Power and Politics - I am Not the Yellow Peril

The life and times of an Asian American activist who tells all the truth (and dishes news and analysis) but with a leftwards slant.

Sunday, March 02, 2008

Open letter to Asian American journalists

Dear Asian American journalist,

I am glad you succeeded in your dream of being an Asian American journalist. I understand you work long hours, with few resources, and frequently work under very short deadlines.

That said, you are in the business of writing or producing or editing or researching the "truth." Whatever you put out get believed by thousands (or millions, depending on your media market) of people. It gets quoted and recited as the gospel - "Did you hear what they said on Channel 11 about those alligators breaking out of their cages?"

Whether or not it's true, whether or not it's a story, whether or not you or your writers have done all the research, people still believe it. I don't know why, but media still shapes our views. Perhaps because you get access to politicians and decision-makers and business people who we've only ever seen on the front pages of your magazine.

Take, for example, this recent Austin News 8 story on how Asian Americans are the swing vote. Thank you for finally saying that we are the swing vote. It is so much better than when an Asian American AP reporter writes that the "Asian Population Lacks Political Clout" and it gets published everywhere and internationally. And, yes, this was in 2004.

I'm not going to get into all the stats he quoted that drove me crazy, when he could have looked at the numbers in a different way, but he chose to report on us as having the least political agency possible.

So back to the Austin tv story, which is reported on by Heidi Zhou. Although the premise of th story is positive, she doesn't interview any of the Asian American elected officials in Texas (Jennifer Kim is a city councilwoman in Austin) or even the local heads of the OCA, JACL, or other Asian American institutions. She doesn't interview anyone from the college, where I'm sure you could find some ardent pro-Hillary or Barack supporters who are APIA. She doesn't interview someone from suburbia who speaks proper English. No, instead she, like other reporters, interviews someone whose English is less than perfect:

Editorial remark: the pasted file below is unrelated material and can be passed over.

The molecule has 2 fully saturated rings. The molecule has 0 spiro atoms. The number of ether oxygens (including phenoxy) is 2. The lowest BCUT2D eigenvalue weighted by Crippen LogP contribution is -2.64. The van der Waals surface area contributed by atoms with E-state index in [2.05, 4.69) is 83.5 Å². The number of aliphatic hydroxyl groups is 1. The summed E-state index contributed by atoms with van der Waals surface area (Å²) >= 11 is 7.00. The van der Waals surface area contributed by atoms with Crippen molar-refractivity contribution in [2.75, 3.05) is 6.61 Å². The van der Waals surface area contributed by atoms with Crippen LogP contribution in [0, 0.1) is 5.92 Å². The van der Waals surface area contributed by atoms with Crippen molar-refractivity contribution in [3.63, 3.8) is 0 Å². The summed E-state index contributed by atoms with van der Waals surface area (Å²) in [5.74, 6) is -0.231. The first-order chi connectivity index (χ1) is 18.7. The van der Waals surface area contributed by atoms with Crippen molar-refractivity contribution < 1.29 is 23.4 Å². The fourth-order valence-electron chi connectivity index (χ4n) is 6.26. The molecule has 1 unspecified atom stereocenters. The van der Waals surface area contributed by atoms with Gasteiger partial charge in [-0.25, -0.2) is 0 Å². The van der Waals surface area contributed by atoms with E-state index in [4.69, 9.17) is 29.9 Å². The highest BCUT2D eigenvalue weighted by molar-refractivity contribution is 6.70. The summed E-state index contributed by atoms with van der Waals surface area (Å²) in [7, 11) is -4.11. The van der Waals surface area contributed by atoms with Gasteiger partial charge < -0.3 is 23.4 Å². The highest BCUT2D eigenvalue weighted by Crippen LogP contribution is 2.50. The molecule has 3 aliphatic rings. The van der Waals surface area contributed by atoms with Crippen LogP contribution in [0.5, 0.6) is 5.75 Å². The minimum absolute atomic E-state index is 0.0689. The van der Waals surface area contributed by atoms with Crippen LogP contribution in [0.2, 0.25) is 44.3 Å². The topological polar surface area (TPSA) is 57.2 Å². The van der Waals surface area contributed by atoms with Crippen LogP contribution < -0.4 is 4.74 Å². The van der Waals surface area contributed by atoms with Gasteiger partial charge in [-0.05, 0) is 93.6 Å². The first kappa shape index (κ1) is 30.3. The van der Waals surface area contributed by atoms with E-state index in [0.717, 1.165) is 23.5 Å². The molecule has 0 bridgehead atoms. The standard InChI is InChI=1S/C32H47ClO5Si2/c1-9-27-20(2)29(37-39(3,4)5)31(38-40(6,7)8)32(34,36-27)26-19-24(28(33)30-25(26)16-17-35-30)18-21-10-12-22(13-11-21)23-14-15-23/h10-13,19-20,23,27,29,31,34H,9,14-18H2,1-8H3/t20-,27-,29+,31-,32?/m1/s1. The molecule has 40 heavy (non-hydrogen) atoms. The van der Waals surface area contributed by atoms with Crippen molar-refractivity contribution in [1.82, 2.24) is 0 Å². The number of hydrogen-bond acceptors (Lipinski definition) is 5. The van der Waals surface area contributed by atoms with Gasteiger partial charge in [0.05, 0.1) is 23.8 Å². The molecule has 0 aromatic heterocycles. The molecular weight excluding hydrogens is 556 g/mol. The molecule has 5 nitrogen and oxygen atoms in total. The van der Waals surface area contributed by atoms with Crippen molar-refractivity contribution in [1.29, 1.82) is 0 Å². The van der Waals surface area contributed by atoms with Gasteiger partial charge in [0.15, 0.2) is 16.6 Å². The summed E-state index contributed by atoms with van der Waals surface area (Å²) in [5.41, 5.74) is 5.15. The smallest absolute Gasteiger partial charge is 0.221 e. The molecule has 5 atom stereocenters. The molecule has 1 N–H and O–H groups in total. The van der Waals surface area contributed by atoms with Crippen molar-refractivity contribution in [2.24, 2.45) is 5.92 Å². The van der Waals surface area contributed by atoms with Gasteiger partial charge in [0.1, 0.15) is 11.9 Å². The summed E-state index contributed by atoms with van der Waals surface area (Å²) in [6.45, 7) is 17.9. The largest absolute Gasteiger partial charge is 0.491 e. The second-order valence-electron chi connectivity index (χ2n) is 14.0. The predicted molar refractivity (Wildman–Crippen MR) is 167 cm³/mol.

If members of that community vote the same way they did on Super Tuesday when they voted 3-1 for Clinton, Obama could be in trouble.

"I think he probably needs more experience. Because from here jump to here, that needs a lot of work," Chialing, an Austin area resident said.

This doesn't mean that I disavow that Asian American immigrants who speak less than perfect English are not representative of our community. It does mean that I believe that APIA reporters can also do their bit to make sure that the few times that someone who looks like us appears on TV, that we don't reaffirm stereotypes about ourBlogger: Power and Politics - I am Not the Yellow Peril - Create Post community being unable to speak English.

Contrast that with this recent Los Angeles Times story on Vietnamese American voters moving left - well researched and written by an Asian American reporter (perhaps the LA Times is trying to make up for their hatchet job on Clinton and Chinese American donors in New York.)
The widening political bandwidth is a sign of change in the Vietnamese American community, where the agenda -- once sharply and nearly exclusively focused on foreign affairs -- now includes domestic issues such as poverty, healthcare and Social Security.

"For so long, there has been a one-party monopoly in the Vietnamese community," said Kim Oanh Nguyen-Lam, who became the first Vietnamese Democrat elected in Orange County in 2004 as a Garden Grove school board member. "We Democrats are coming out of the shadow."

Long Dinh Dang, 67, is an example of the shift. Dang became a Republican after he immigrated to Orange County in 1994 and was worried that Democrats had become too cozy with the Communist regime when former President Bill Clinton lifted the trade embargo with Vietnam.

But now, a man who twice voted for President Bush says he has had a change of heart. He switched to the Democratic ticket last month to vote in the presidential primary. More than communism, he worries about the slumping economy, Medicare and the Iraq war.

"Democrat, Republican, it doesn't matter," he said. Particularly in local elections, "I judge candidates more on their ability to be closely connected with our Vietnamese community," he said.
Granted, a newspaper article is much longer and in depth than a tv piece, but doesn't that just make the one person you interview that much more important, and the single representative? I mean, why not go interview someone in the suburbs as well?

I'm not asking for journalism advocacy, just for all sides and perspectives to be represented.


Power and Politics

P.S. On a side note, here's a Los Angeles Times opinion on Fred Armisten playing Obama. The author has a different stance than I do and thinks he played a believable Obama. He also ties in the Miss Saigon yellowface controversy. Although I don't agree with his conclusion, I do appreciate that he researched and has included the yellowface travesty as a comparison point.

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